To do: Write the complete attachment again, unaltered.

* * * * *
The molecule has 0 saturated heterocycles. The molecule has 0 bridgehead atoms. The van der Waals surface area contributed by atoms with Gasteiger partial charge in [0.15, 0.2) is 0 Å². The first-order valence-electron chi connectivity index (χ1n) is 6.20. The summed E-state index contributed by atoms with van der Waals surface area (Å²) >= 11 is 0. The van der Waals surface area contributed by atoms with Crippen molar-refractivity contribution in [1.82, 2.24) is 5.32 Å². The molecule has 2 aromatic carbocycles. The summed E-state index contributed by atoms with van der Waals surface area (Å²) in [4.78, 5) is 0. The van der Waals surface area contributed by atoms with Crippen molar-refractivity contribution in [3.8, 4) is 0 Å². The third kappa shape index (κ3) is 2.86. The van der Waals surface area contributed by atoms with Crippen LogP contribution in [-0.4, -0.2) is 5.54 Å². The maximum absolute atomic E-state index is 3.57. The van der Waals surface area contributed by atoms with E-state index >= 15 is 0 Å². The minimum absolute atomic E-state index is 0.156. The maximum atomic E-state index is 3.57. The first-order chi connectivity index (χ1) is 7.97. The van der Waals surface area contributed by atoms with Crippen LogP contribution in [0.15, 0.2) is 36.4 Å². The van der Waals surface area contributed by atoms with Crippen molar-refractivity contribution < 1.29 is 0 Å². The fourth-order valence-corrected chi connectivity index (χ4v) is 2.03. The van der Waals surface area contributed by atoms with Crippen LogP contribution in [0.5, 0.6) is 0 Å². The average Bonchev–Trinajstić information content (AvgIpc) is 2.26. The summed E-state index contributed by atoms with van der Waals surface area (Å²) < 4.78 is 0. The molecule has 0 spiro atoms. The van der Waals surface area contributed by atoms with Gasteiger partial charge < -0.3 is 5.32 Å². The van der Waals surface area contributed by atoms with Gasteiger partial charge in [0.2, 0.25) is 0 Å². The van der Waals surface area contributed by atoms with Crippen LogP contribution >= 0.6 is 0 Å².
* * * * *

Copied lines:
The molecule has 0 saturated heterocycles. The molecule has 0 bridgehead atoms. The van der Waals surface area contributed by atoms with Gasteiger partial charge in [0.15, 0.2) is 0 Å². The first-order valence-electron chi connectivity index (χ1n) is 6.20. The summed E-state index contributed by atoms with van der Waals surface area (Å²) >= 11 is 0. The van der Waals surface area contributed by atoms with Crippen molar-refractivity contribution in [1.82, 2.24) is 5.32 Å². The molecule has 2 aromatic carbocycles. The summed E-state index contributed by atoms with van der Waals surface area (Å²) in [4.78, 5) is 0. The van der Waals surface area contributed by atoms with Crippen molar-refractivity contribution in [3.8, 4) is 0 Å². The third kappa shape index (κ3) is 2.86. The van der Waals surface area contributed by atoms with Crippen LogP contribution in [-0.4, -0.2) is 5.54 Å². The maximum absolute atomic E-state index is 3.57. The van der Waals surface area contributed by atoms with E-state index >= 15 is 0 Å². The minimum absolute atomic E-state index is 0.156. The maximum atomic E-state index is 3.57. The first-order chi connectivity index (χ1) is 7.97. The van der Waals surface area contributed by atoms with Crippen LogP contribution in [0.15, 0.2) is 36.4 Å². The van der Waals surface area contributed by atoms with Crippen molar-refractivity contribution < 1.29 is 0 Å². The fourth-order valence-corrected chi connectivity index (χ4v) is 2.03. The van der Waals surface area contributed by atoms with Crippen LogP contribution in [0.5, 0.6) is 0 Å². The average Bonchev–Trinajstić information content (AvgIpc) is 2.26. The summed E-state index contributed by atoms with van der Waals surface area (Å²) < 4.78 is 0. The molecule has 0 spiro atoms. The van der Waals surface area contributed by atoms with Gasteiger partial charge < -0.3 is 5.32 Å². The van der Waals surface area contributed by atoms with Gasteiger partial charge in [0.2, 0.25) is 0 Å². The van der Waals surface area contributed by atoms with Crippen LogP contribution >= 0.6 is 0 Å².